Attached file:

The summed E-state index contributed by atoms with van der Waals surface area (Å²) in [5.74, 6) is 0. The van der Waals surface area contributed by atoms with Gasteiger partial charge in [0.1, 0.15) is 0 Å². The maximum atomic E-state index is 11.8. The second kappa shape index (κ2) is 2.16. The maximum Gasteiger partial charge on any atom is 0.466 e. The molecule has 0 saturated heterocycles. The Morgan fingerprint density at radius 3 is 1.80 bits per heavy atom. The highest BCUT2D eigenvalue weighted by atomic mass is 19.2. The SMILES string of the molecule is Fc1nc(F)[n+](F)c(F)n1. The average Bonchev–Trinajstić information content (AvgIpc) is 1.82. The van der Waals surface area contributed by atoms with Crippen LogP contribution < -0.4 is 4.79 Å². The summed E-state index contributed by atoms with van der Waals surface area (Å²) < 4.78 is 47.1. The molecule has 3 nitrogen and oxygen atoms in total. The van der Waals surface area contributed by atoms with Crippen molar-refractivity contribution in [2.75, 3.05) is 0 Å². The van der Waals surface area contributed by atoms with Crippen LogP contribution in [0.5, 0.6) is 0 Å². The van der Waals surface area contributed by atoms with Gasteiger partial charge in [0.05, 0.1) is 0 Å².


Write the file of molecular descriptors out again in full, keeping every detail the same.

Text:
The summed E-state index contributed by atoms with van der Waals surface area (Å²) in [5.74, 6) is 0. The van der Waals surface area contributed by atoms with Gasteiger partial charge in [0.1, 0.15) is 0 Å². The maximum atomic E-state index is 11.8. The second kappa shape index (κ2) is 2.16. The maximum Gasteiger partial charge on any atom is 0.466 e. The molecule has 0 saturated heterocycles. The Morgan fingerprint density at radius 3 is 1.80 bits per heavy atom. The highest BCUT2D eigenvalue weighted by atomic mass is 19.2. The SMILES string of the molecule is Fc1nc(F)[n+](F)c(F)n1. The average Bonchev–Trinajstić information content (AvgIpc) is 1.82. The van der Waals surface area contributed by atoms with Crippen LogP contribution < -0.4 is 4.79 Å². The summed E-state index contributed by atoms with van der Waals surface area (Å²) < 4.78 is 47.1. The molecule has 3 nitrogen and oxygen atoms in total. The van der Waals surface area contributed by atoms with Crippen molar-refractivity contribution in [2.75, 3.05) is 0 Å². The van der Waals surface area contributed by atoms with Crippen LogP contribution in [0.5, 0.6) is 0 Å². The van der Waals surface area contributed by atoms with Gasteiger partial charge in [0.05, 0.1) is 0 Å².